Students, Teachers Puzzle Out the Story Behind Megafires
Wildland fires are becoming bigger and more frequent in the United States, impacting more people and communities than ever before. After a devastating 2020 Colorado wildfire season, which included the three largest-recorded fires in state history, educators from CIRES and CU Boulder collaborated with teachers and former CIRES scientist and fire ecology expert Natasha Stavros to develop an innovative lesson that addresses the science behind large, destructive fires. Now, this “Data Puzzle” is helping students across the country dive deeper into the causes and patterns associated with megafires in the western United States.
“We want to bring contemporary science stories into classrooms,” said Jon Griffith, a CIRES Education and Outreach associate and co-creator of Data Puzzles. “Megafires have been in the news a lot, and we saw an opportunity to connect students to the phenomena and inspire them to identify mitigation strategies.”
Produced by CIRES Education & Outreach, Data Puzzles combine classroom-friendly scientific datasets and the Ambitious Science Teaching instructional framework, a National Science Foundation initiative, which leverages students’ existing knowledge and encourages ongoing changes in thinking.
“[Ambitious Science Teaching] is a framework for organizing the complex work that science teachers do daily, weekly, monthly, and annually to support science learning experiences that are deeply connected to young people’s questions, ideas, and interests,” said Melissa Braaten, assistant professor of Education at CU Boulder and Ambitious Science Teaching coauthor.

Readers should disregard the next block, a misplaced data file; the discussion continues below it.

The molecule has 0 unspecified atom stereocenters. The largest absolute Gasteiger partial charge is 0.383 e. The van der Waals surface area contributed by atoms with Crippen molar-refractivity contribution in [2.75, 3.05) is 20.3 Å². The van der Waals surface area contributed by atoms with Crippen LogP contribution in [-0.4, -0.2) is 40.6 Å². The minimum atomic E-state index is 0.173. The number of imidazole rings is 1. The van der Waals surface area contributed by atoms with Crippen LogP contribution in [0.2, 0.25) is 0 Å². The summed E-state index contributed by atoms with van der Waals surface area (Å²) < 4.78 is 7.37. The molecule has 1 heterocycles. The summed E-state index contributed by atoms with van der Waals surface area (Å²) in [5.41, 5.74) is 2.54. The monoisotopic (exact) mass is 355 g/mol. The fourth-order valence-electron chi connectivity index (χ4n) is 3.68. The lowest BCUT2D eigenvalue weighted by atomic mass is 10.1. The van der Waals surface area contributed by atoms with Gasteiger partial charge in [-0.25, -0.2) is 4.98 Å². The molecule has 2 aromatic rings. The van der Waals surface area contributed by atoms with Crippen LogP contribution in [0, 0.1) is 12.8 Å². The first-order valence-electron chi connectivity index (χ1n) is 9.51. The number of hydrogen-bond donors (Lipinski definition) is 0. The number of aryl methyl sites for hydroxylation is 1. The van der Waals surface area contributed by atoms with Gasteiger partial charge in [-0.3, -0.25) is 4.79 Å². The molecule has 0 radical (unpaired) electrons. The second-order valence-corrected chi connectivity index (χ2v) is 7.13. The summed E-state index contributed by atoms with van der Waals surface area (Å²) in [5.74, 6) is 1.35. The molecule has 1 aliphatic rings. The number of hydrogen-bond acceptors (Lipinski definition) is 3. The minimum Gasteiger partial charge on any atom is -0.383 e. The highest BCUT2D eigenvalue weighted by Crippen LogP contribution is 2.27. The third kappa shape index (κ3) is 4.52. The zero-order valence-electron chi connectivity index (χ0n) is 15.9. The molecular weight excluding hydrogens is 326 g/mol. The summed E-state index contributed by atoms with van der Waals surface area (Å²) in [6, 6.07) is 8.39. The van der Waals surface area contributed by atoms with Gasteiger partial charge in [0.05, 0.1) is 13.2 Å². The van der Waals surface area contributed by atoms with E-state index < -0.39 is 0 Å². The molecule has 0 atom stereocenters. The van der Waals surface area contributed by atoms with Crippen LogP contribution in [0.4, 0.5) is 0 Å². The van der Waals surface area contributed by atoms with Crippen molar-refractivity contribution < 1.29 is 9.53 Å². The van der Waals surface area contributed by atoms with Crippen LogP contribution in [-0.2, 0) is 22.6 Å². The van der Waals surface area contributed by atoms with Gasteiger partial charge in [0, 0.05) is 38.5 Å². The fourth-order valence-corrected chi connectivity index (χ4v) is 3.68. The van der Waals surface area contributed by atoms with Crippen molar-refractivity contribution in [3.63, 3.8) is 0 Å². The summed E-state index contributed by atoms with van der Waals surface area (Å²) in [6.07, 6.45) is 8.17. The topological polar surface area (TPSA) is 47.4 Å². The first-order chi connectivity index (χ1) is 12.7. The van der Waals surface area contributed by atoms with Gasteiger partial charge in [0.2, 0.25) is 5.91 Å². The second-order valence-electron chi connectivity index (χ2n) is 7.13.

Each Data Puzzle peels back the layers of a different environmental concept—from warming in the Arctic to drought in the Colorado River Basin. In communities that have experienced or are at risk for wildfires, the megafire lesson provides an opportunity for teachers and students to engage with data relevant to their daily lives.
“I was very excited to be able to work with authentic data around the topic of wildfires, as they have had a profound impact in my region and my community, including students,” said Sandy Smith, a science teacher at Falcon Homeschool Academic Program in Colorado Springs. Smith was one of the three teachers who helped develop and test the megafires lesson in their classrooms.
To develop the megafires Data Puzzle, the education team from CIRES and CU Boulder and the three teachers joined forces with Stavros, who guided the team as they explored potential options for a wildfire-focused lesson plan and provided the data for the team’s final selection—megafire frequency over time.
“I really liked knowing that my science could help shape how the next generation thinks about climate and wildfire,” Stavros said. “It was fun to think about how to boil down the complexity of the topic into something that students of variable ages could understand.”
The megafires Data Puzzle asks, “How and why has the number of megafires changed over time?” and challenges students to organize new information and evidence into an explanatory model addressing the question. To create their model, students read background information, participate in discussions, and complete activities using the megafire dataset.
“My middle school Earth science students were fascinated by the topic,” Smith said. “They had to come up with a model and revise that model. It was challenging, but ultimately very satisfying when they found that they could do it.”
Materials for the megafires Data Puzzle, including a teacher guide, slide deck, and student worksheet, are free and available online. In summer 2023, Griffith and Stavros will lead a free teacher workshop about the megafires lesson. And soon, a new virtual reality tour of burn areas in Rocky Mountain National Park will will take students “into the field” and help guide them through the lesson exploring impacts of wildfire on the environment.
“My hope is that Data Puzzle resources inspire curiosity and hope in students, and that the framework acts as a road map for teachers and scientists to help students make sense of exciting science phenomena,” said Griffith.
Summer 2023 Teacher Workshop—Megafires: Rare Occurrences or the New Normal?
On July 18, 2023 from 9 am - 1 pm MT, join developer Jon Griffith and fire ecologist Dr. Natasha Stavros, as they lead you through Megafires: Rare Occurrences or the New Normal?, a 2-3 day Middle School/High School lesson in which students analyze megafire frequency data to explain how and why the number of megafires has changed over time.